|One of the utopian type advertising posters in Lavasa, branding courtesy of Landor from what I read.|
|The city view in the valley from the entrance, I thought it was a just a bad day until I was told half the year was like this.|
I could barely see the town at the bottom of the valley for the clouds and mist, built around a lake. They had also built chalets a little higher from the lake on the hill sides. A few other buildings seemed to be still in construction. I was told people visited for the weekend like they did the other Hill Stations, though was told this was also meant to be a stand alone city and they intended to attract education institutions and then students, and then people to purchase all these properties. I asked how students who don’t typically have that much cash would travel to this empty ghost town given there wasn’t any public transport. It was definitely far from the train lines, and a bus would take hours from the nearest large city.
|The mostly empty houses along the lake|
|And more houses and structures being built everywhere.|
We drove down to the conference and events centre where I found out Accor Hotels was managing this whole venture, their logo was around the deserted exhibition centre, and their brands were present elsewhere, such as the Hotel Mercure we had lunch at.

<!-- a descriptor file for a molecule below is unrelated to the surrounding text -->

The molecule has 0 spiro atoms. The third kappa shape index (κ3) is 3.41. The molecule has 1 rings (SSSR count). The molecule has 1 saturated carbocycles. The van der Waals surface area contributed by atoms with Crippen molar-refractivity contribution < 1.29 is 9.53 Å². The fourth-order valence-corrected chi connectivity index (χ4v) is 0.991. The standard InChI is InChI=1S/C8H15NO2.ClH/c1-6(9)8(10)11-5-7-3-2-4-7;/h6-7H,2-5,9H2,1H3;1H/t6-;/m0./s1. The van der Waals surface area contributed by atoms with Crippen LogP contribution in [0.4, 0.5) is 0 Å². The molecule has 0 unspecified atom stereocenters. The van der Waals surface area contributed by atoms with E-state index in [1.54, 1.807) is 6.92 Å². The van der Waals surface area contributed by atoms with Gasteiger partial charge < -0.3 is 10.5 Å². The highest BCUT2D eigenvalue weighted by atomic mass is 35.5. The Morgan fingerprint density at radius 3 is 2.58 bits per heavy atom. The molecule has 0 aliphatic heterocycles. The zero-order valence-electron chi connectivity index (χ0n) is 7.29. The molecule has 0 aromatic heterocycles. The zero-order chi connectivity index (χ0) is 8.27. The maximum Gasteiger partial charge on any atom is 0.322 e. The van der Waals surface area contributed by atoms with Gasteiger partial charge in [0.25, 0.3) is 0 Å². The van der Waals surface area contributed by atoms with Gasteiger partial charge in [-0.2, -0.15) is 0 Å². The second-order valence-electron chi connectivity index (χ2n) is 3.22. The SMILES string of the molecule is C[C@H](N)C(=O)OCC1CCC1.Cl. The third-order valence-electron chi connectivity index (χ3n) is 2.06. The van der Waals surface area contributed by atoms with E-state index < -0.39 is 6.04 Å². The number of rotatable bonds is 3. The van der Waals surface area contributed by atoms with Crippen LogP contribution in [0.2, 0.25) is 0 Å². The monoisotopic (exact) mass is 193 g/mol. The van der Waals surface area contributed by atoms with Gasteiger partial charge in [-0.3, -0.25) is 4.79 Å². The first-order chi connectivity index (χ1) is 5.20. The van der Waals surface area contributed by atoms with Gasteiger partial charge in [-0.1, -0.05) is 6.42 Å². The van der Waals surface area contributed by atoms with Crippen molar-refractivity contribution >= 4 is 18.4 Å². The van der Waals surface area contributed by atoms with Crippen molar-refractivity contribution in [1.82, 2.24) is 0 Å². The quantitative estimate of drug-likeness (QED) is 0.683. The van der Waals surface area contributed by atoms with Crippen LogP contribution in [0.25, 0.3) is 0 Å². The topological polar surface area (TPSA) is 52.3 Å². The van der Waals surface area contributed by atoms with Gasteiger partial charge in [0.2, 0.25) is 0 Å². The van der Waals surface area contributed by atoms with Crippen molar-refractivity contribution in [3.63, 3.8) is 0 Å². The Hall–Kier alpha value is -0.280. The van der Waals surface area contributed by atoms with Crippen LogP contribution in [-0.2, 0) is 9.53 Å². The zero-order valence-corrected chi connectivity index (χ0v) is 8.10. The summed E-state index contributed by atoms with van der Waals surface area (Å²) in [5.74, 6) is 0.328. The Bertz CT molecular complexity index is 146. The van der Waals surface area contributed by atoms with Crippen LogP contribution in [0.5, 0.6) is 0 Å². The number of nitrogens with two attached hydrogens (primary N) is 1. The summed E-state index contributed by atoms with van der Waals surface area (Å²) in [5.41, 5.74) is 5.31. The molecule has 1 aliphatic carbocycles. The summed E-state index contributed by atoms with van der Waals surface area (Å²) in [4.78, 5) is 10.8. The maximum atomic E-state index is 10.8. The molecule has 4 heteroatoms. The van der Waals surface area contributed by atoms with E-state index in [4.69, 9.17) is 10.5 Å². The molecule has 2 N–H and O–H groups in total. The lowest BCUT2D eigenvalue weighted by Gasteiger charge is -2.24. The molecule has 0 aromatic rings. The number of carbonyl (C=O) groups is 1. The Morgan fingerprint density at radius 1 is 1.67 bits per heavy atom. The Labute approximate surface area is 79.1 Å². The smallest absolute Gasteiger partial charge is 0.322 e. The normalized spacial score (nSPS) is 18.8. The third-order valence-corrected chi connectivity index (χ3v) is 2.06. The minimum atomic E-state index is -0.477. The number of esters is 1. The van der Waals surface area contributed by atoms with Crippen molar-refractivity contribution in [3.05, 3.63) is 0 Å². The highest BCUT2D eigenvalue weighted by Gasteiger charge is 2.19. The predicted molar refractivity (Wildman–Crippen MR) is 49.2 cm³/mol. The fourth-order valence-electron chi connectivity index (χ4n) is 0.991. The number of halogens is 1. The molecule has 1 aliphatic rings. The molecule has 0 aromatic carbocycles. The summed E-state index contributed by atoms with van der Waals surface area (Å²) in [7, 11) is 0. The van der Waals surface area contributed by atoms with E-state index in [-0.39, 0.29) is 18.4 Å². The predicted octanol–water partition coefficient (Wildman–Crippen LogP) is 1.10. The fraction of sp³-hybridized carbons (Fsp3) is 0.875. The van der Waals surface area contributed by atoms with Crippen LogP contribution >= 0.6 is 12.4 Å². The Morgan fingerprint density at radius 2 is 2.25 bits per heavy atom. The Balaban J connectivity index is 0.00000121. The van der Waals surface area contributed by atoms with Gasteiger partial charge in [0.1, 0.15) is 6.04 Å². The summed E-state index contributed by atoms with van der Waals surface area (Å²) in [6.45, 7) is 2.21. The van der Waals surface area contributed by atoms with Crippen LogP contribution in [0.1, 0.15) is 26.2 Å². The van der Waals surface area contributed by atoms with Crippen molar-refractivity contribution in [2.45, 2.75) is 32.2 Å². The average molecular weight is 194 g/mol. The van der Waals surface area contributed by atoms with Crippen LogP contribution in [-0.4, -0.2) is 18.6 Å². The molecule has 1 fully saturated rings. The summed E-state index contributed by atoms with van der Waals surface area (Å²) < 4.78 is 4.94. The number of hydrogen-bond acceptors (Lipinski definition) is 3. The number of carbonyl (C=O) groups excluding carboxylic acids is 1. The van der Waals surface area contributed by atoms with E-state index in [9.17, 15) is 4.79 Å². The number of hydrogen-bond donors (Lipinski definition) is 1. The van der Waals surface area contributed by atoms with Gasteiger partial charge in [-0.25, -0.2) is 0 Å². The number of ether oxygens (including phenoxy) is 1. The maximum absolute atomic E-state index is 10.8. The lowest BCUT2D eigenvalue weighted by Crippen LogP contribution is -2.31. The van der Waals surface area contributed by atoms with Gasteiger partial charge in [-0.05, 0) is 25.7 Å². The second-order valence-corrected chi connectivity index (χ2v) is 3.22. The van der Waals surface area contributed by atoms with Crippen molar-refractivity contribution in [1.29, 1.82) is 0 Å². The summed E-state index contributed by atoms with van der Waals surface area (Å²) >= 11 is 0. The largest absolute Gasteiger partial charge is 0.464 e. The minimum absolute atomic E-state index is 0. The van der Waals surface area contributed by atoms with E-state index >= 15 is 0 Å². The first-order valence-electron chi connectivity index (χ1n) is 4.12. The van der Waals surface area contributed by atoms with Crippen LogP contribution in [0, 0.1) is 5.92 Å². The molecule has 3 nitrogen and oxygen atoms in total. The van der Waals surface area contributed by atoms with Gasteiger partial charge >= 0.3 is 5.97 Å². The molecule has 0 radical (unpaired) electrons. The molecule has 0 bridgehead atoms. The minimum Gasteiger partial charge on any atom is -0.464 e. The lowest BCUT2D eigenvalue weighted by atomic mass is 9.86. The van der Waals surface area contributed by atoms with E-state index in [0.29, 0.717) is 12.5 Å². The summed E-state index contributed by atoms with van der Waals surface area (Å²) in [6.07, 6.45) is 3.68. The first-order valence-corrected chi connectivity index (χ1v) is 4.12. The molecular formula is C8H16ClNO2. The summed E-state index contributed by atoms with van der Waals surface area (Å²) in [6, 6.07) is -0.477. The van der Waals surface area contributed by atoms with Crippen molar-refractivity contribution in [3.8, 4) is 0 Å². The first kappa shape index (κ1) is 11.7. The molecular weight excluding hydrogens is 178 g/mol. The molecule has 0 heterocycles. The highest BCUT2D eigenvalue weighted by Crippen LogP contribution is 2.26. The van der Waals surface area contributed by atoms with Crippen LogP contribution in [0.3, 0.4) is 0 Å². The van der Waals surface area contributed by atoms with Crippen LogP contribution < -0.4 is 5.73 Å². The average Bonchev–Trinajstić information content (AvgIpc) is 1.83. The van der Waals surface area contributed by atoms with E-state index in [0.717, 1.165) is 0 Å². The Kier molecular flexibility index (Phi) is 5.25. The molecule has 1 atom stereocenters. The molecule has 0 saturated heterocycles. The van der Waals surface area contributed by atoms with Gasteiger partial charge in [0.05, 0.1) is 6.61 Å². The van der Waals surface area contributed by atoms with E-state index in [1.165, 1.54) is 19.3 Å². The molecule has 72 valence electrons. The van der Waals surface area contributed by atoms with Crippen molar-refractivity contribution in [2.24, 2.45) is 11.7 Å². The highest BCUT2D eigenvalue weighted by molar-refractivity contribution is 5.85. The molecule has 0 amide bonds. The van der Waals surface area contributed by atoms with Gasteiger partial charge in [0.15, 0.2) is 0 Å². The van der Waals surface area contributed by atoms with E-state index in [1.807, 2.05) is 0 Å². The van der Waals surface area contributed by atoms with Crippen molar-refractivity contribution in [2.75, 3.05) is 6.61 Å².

The whole place was being drenched in downpours every few minutes while we were there. One of the employees told us this particular valley received the highest rainfall of India and it rained for 5-6 months non stop every year, often more than that.
The exhibition centre looked both brand new and overused. I supposed the wear and tear of the rain might be to blame for the sorry state of the chairs in the conference rooms.
I asked how many people actually lived in the hundreds of apartments I could see along the lake, and was told it was perhaps two hundred. I spotted less than a dozen occupied apartments from clothes drying, furniture, or curtains. I still suspect most of those are the builders who I could see working on new structures nearby. A parking lot and more apartments, apparently.
|Close up on the Lavasa International Conference Centre.|
Before leaving, we went to the visitor’s centre where we admired posters touting Lavasa as the free eco city of the future. Nothing looked particularly eco or sustainable as far as I could see. They gave us a video presentation of the plans for the whole valley, we were told this was the first of seven future towns in the complex of Lavasa through a well crafted 3D animation flying over the valley, each new town would be specialised in a branch of industry, and that this was the first city in India entirely created, developed, and managed by a corporation.
I felt we were all listening to a talk about the beauty of the emperor’s new clothes.
As we left under more rain and grey, I couldn’t help but think of several blog posts I’d seen with photos of similar ghost towns in China, and that in the real world, building it doesn’t mean they’ll come – at all.